It would be interesting to know what or who and how our ancient ancestors worshipped. It would be interesting to know what they felt, and how they interacted. But you know, if we knew the truth there is a chance it might be disappointing. Do we think that our ancient ancestors had a hotline to the Divine that we 'modern' folks no longer posses? Every religion has to start somewhere, and if your religion started in the 1950's, so what? Do you think that today's Christians think a Christian in 60 C.E. was any less of a Christian then they are now? It's a moot point really, at best we will always only have bits and pieces of the story, we will NEVER see the whole prehistory story. However, even if someone could prove that every religion on Earth worshipped ONLY Divine beings with penises, and all those religions were basically patriarchal, that would no more change my view of the Divine than if we could time travel and find out what beings on another planet living 4 billion years ago believed. (My luck would be if we could travel to another planet 4 billion years in the past, the inhabitants would have just invented the internet and would be having the same sort of arguments over the foundations of religion and the gender of the Divine).

My feeling regarding the Divine is not something that will change with whatever the current trend dictates. I can only explain my feeling about the Divine as a "core" instinct. I wish I had a better word, but I cannot find it.

I truly believe that if we all stepped back and just let ourselves look in awe and wonder at not only the beauty of our miniscule planet, but also of the beauty of universe, we all might be happier. We are the very first generation of beings on our planet that have been able to see the images that the Hubble telescope is sending back, and I would hope that with advances such as these our perspectives might all get a little bigger! (I would suggest if want to test my theory begin by checking out any of the images showing star nurseries - yes, infant stars being "born" - here is a link - Perhaps the bigger we know our universe to be the smaller we can see what it matters how "legitimate" or not ANYONE'S religious dogmas might be.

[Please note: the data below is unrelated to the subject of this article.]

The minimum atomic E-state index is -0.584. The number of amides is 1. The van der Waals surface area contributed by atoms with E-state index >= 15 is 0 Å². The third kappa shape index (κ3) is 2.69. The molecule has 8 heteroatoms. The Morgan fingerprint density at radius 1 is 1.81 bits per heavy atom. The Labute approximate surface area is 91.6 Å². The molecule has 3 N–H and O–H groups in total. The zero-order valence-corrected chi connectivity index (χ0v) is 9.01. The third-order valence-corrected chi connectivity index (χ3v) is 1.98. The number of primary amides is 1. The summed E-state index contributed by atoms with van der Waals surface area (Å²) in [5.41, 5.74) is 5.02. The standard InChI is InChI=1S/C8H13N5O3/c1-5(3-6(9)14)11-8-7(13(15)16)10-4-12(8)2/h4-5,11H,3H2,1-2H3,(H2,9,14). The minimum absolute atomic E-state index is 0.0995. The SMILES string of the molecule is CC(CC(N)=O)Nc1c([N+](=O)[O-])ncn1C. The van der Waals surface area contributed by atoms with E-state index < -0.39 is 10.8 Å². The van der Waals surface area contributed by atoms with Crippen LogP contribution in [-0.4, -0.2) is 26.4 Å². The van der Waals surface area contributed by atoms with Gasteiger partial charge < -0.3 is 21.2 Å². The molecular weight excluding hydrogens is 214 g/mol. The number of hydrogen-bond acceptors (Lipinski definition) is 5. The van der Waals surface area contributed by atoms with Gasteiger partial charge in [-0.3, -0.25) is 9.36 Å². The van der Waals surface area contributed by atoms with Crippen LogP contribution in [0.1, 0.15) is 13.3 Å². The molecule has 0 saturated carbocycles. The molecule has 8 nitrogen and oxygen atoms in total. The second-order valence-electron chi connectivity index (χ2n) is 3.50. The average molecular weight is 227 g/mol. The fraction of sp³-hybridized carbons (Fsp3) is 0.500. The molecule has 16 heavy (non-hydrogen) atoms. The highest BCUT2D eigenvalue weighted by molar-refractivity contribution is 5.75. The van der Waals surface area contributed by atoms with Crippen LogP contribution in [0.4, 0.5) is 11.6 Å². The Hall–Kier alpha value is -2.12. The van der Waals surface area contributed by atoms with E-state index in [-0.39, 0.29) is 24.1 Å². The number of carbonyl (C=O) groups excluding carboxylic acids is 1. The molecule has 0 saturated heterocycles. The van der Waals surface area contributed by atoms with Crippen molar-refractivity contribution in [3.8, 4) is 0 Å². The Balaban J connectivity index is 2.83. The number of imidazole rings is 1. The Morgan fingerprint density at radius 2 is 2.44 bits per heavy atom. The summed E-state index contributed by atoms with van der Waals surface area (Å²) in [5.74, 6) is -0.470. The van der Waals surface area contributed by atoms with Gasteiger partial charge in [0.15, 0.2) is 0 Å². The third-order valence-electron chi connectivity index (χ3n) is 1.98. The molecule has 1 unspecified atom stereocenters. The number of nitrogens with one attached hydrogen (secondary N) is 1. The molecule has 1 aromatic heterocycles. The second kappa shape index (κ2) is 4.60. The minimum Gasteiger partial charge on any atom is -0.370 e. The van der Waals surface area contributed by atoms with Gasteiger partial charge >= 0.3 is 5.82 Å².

Perhaps, mostly, we should just feel compassion towards those whose minds are so centered on the here and now, and so afraid of losing their little bit of momentary power in this world that they cannot, dare not, let themselves really look - much less - see.

Blessed Be

The Author Of The Scholars And The Goddess Appears To Have A... Jan 15th. at 8:52:00 pm EST

Mary (Cartersville, Georgia US) Age: 35

The author of the Scholars and the Goddess appears to have a very narrow view on what paganism is. It is not only what Gerald Gardner taught, nor does it focus on a single goddess or god in all cases. The goddess I revere may be entirely different from someone else's image of the divine. It makes perfect sense that there are many goddesses and many gods, just as there are many people with their own views and personalities. Not to offend, I did find some of the author's points valid. Wicca as we know it did begin in the 1950's. Some of Mead's theories have been invalidated in light of current archaeologic evidence. However, her last point, that of paganism mirroring christianity, was the tail wagging the dog. The Christos myth of a dying god predates christianity: Dyonisious, Mithras, Attis, even possibly eary iterations of Apollo and others. Many of the trappings of polytheistic religions found their way into christianity, it has not been the other way around. I suppose she would have christianity being born full fledged as Athene from Zeus's head.